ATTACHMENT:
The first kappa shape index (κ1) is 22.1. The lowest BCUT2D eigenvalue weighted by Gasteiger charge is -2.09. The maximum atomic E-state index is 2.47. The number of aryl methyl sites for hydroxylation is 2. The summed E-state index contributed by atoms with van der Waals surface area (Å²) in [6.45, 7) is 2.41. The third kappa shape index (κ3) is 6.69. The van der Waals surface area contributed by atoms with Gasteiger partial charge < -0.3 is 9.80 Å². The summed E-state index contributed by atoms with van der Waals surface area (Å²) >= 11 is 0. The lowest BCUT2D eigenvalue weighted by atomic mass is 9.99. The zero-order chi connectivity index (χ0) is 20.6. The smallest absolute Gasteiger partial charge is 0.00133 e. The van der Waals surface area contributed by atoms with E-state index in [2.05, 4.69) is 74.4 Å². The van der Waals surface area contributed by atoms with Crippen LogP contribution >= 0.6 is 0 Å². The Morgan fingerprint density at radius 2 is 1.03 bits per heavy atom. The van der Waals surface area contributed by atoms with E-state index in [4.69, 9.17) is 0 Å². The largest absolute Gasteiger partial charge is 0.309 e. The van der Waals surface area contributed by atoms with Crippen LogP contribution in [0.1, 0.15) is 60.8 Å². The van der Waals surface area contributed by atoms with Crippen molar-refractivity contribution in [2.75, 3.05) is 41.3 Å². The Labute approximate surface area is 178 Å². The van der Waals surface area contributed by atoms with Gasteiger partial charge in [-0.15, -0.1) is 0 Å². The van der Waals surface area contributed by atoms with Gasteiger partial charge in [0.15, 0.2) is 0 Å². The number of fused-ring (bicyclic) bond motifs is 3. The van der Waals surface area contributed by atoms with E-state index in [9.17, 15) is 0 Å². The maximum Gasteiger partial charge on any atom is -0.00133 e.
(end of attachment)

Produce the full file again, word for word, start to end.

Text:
The first kappa shape index (κ1) is 22.1. The lowest BCUT2D eigenvalue weighted by Gasteiger charge is -2.09. The maximum atomic E-state index is 2.47. The number of aryl methyl sites for hydroxylation is 2. The summed E-state index contributed by atoms with van der Waals surface area (Å²) in [6.45, 7) is 2.41. The third kappa shape index (κ3) is 6.69. The van der Waals surface area contributed by atoms with Gasteiger partial charge < -0.3 is 9.80 Å². The summed E-state index contributed by atoms with van der Waals surface area (Å²) >= 11 is 0. The lowest BCUT2D eigenvalue weighted by atomic mass is 9.99. The zero-order chi connectivity index (χ0) is 20.6. The smallest absolute Gasteiger partial charge is 0.00133 e. The van der Waals surface area contributed by atoms with E-state index in [2.05, 4.69) is 74.4 Å². The van der Waals surface area contributed by atoms with Crippen LogP contribution >= 0.6 is 0 Å². The Morgan fingerprint density at radius 2 is 1.03 bits per heavy atom. The van der Waals surface area contributed by atoms with E-state index in [4.69, 9.17) is 0 Å². The largest absolute Gasteiger partial charge is 0.309 e. The van der Waals surface area contributed by atoms with Crippen LogP contribution in [0.1, 0.15) is 60.8 Å². The van der Waals surface area contributed by atoms with Crippen molar-refractivity contribution in [2.75, 3.05) is 41.3 Å². The Labute approximate surface area is 178 Å². The van der Waals surface area contributed by atoms with Gasteiger partial charge in [-0.15, -0.1) is 0 Å². The van der Waals surface area contributed by atoms with Gasteiger partial charge in [0.15, 0.2) is 0 Å². The number of fused-ring (bicyclic) bond motifs is 3. The van der Waals surface area contributed by atoms with E-state index in [9.17, 15) is 0 Å². The maximum Gasteiger partial charge on any atom is -0.00133 e.